Wednesday, April 9, 2014
Book Review: THE SEARCHERS--The Making Of An American Legend
THE SEARCHERS, directed by John Ford, happens to be one of my favorite films of all time. So I was certainly interested in reading the book THE SEARCHERS--The Making of an American Legend, written by Glenn Frankel. This is more than the usual "making of" volume--it is really two different books in one.
The first part of the book details the life and history of Cynthia Ann Parker and her son, Quanah Parker. During a Comanche raid on her family's homestead in 1836, Cynthia Ann was abducted and spent the next several years living among her captors. She married a Comanche warrior and had two sons by him. For years various people searched for Cynthia Ann in the hope of bringing her back to her family. She was found in 1861 and spent the rest of her short life living unhappily with white relatives.
Frankel recounts Cynthia Ann's story, along with her half-Comanche son Quanah (who became something of a celebrity in his own right in the early part of the 20th Century). Some film fans might be dismayed that half of this book is taken up by Cynthia Ann's real-life tale, but any Western expert will know that the lives of Cynthia Ann and Quanah not only influenced THE SEARCHERS, but untold numbers of other Western films and TV shows. The journey of Cynthia Ann reads almost like a fictional narrative--mostly because it reminds one of so many Hollywood Western tales.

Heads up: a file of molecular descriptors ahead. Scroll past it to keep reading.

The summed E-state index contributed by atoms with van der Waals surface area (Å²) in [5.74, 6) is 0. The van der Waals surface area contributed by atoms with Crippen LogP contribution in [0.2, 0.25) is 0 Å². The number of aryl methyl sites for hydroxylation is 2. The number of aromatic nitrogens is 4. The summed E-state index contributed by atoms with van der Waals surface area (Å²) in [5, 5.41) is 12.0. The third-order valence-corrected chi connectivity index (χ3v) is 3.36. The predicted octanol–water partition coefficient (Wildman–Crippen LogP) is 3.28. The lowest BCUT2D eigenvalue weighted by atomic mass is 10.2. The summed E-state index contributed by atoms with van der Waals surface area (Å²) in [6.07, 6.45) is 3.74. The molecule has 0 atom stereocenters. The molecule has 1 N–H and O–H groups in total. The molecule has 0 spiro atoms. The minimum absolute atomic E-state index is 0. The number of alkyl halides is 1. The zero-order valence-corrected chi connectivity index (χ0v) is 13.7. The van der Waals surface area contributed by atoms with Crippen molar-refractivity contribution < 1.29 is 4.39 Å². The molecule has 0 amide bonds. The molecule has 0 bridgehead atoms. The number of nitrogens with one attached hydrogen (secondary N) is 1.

Before Frankel gets to the filming of THE SEARCHERS, he examines the life and work of the author Alan LeMay, the man who wrote the novel on which the movie was based. LeMay had been a long-time Hollywood screenwriter and had actually directed a film (facts I did not know). Even so, LeMay wanted nothing to do with John Ford's version of his work because the author knew how difficult it would be to get along with the idiosyncratic director.
Frankel then gets to the film, recounting how important producer Merian C. Cooper was to the project, and how THE SEARCHERS was kind of a "comeback" vehicle for John Ford. Frankel also examines two men who almost never get mentioned in the context of THE SEARCHERS--multi-millionaire C. V. Whitney, who bankrolled the project, and John Ford's son Pat, who was a production assistant on the film.
The location filming of THE SEARCHERS in Monument Valley is covered, along with the relationship between John Ford, John Wayne, and other members of the cast & crew. (John Ford is my favorite film director of all time, and I love watching his films....but I don't think I would have wanted to spend too much time with him.)
Frankel points out that THE SEARCHERS was not a major success, financially or critically, when it was first released. Over the years the film's reputation continued to grow and grow, to the point where it is now universally considered one of the greatest films of all time.
I think the real reason Frankel wrote this book is that he was doing his own "search"--a search for why the legend of Cynthia Ann Parker, and the legend of the film influenced by her, has had such a powerful hold on American culture. Thankfully the author doesn't get too intellectual, or too politically correct--he points out several times how violent and terrible the Comanches could be. The dual nature of this book may hinder one's enjoyment of it--some may wish for less American history and more film history, and some may think the opposite. I happen to be a history buff and a film buff, so I enjoyed this volume.